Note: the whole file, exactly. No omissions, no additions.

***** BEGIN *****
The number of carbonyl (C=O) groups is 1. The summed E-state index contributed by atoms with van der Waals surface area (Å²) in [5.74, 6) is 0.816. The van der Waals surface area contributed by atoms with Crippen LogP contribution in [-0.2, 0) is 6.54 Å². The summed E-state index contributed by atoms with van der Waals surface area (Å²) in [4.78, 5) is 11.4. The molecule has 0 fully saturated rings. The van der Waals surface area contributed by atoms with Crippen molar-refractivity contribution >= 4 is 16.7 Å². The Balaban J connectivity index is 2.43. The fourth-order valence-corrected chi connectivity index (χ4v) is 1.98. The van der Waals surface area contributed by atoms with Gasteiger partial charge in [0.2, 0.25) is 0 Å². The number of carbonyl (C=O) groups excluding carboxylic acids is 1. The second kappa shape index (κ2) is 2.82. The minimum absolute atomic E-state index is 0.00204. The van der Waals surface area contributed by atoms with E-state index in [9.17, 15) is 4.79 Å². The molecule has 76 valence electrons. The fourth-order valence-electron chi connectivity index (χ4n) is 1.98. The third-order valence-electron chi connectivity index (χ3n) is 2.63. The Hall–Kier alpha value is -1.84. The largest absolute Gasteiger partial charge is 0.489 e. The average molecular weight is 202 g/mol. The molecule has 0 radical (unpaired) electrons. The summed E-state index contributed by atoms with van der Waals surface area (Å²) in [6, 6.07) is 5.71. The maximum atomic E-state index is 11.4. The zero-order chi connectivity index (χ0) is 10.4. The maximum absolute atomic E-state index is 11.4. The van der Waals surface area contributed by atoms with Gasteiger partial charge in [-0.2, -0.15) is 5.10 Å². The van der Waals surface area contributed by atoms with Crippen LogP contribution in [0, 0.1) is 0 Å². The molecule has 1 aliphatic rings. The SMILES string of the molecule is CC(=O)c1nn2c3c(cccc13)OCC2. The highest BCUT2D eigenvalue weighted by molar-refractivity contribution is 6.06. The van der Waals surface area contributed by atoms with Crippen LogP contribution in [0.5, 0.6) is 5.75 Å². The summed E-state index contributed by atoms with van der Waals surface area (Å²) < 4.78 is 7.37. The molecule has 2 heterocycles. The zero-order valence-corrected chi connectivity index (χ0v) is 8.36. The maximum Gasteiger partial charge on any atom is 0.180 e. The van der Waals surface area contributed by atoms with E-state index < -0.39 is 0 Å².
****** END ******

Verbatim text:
The number of carbonyl (C=O) groups is 1. The summed E-state index contributed by atoms with van der Waals surface area (Å²) in [5.74, 6) is 0.816. The van der Waals surface area contributed by atoms with Crippen LogP contribution in [-0.2, 0) is 6.54 Å². The summed E-state index contributed by atoms with van der Waals surface area (Å²) in [4.78, 5) is 11.4. The molecule has 0 fully saturated rings. The van der Waals surface area contributed by atoms with Crippen molar-refractivity contribution >= 4 is 16.7 Å². The Balaban J connectivity index is 2.43. The fourth-order valence-corrected chi connectivity index (χ4v) is 1.98. The van der Waals surface area contributed by atoms with Gasteiger partial charge in [0.2, 0.25) is 0 Å². The number of carbonyl (C=O) groups excluding carboxylic acids is 1. The second kappa shape index (κ2) is 2.82. The minimum absolute atomic E-state index is 0.00204. The van der Waals surface area contributed by atoms with E-state index in [9.17, 15) is 4.79 Å². The molecule has 76 valence electrons. The fourth-order valence-electron chi connectivity index (χ4n) is 1.98. The third-order valence-electron chi connectivity index (χ3n) is 2.63. The Hall–Kier alpha value is -1.84. The largest absolute Gasteiger partial charge is 0.489 e. The average molecular weight is 202 g/mol. The molecule has 0 radical (unpaired) electrons. The summed E-state index contributed by atoms with van der Waals surface area (Å²) in [6, 6.07) is 5.71. The maximum atomic E-state index is 11.4. The zero-order chi connectivity index (χ0) is 10.4. The maximum absolute atomic E-state index is 11.4. The van der Waals surface area contributed by atoms with Gasteiger partial charge in [-0.2, -0.15) is 5.10 Å². The van der Waals surface area contributed by atoms with Crippen LogP contribution in [0, 0.1) is 0 Å². The molecule has 1 aliphatic rings. The SMILES string of the molecule is CC(=O)c1nn2c3c(cccc13)OCC2. The highest BCUT2D eigenvalue weighted by molar-refractivity contribution is 6.06. The van der Waals surface area contributed by atoms with Crippen LogP contribution in [0.5, 0.6) is 5.75 Å². The summed E-state index contributed by atoms with van der Waals surface area (Å²) < 4.78 is 7.37. The molecule has 2 heterocycles. The zero-order valence-corrected chi connectivity index (χ0v) is 8.36. The maximum Gasteiger partial charge on any atom is 0.180 e. The van der Waals surface area contributed by atoms with E-state index < -0.39 is 0 Å².